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Ortho 101 for the Dental Professional

Course Number: 413


Given the fact fixed orthodontic appliances increase the surface area within the mouth and subsequently cause the accumulation of plaque, it is no wonder the orthodontic patient struggles to maintain good oral hygiene. Studies have shown it is important to perform rigorous home care during orthodontic treatment to prevent excessive plaque accumulation creating caries and periodontal disease. The increased amount of retentive plaque surfaces from fixed appliances causes an acidic pH and increased bleeding of tissues.2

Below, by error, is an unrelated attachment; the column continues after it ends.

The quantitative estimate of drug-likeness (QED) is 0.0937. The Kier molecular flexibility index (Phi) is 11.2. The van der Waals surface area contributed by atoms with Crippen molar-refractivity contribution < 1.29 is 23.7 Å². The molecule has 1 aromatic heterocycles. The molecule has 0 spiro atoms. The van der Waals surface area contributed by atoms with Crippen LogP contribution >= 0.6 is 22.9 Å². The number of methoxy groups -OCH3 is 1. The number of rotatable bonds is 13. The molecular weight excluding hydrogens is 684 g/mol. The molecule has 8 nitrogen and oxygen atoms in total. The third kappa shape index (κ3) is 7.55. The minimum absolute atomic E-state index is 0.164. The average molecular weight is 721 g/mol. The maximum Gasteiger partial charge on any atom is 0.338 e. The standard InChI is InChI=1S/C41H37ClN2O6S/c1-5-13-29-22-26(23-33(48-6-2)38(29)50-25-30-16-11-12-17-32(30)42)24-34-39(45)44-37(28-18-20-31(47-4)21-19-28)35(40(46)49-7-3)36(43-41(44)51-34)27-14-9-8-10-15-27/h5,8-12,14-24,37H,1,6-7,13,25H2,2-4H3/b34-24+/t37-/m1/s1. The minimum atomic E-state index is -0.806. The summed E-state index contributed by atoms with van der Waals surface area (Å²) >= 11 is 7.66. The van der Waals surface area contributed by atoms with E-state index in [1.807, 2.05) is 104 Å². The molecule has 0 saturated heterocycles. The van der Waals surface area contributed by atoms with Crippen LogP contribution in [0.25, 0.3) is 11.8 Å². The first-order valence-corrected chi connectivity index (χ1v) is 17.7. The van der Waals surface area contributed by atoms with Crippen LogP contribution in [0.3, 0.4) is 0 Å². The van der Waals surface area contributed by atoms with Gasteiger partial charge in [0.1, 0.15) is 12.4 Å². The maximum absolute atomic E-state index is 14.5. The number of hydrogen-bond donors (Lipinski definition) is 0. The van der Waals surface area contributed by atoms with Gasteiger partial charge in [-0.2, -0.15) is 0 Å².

Considering orthodontic appliances consist of wires, hooks, and tubes positioned about 1-2 millimeters above the tooth surface creating just enough space to harbor thousands of species of bacteria within plaque, it is no wonder plaque removal is so difficult. Finding devices with the ability to reach into these tiny locations can be difficult, but not impossible. Sometimes modification of existing tools is necessary. This can be done by either changing the device to suit the need better or by redefining the use of a product. For instance, to change an existing device, one could heat up a toothbrush handle and bend it to create better angulation for placement in a specific area. In order to redefine the use of a product, the dental professional could recommend using a device in a way that was not part of the original intent of the product.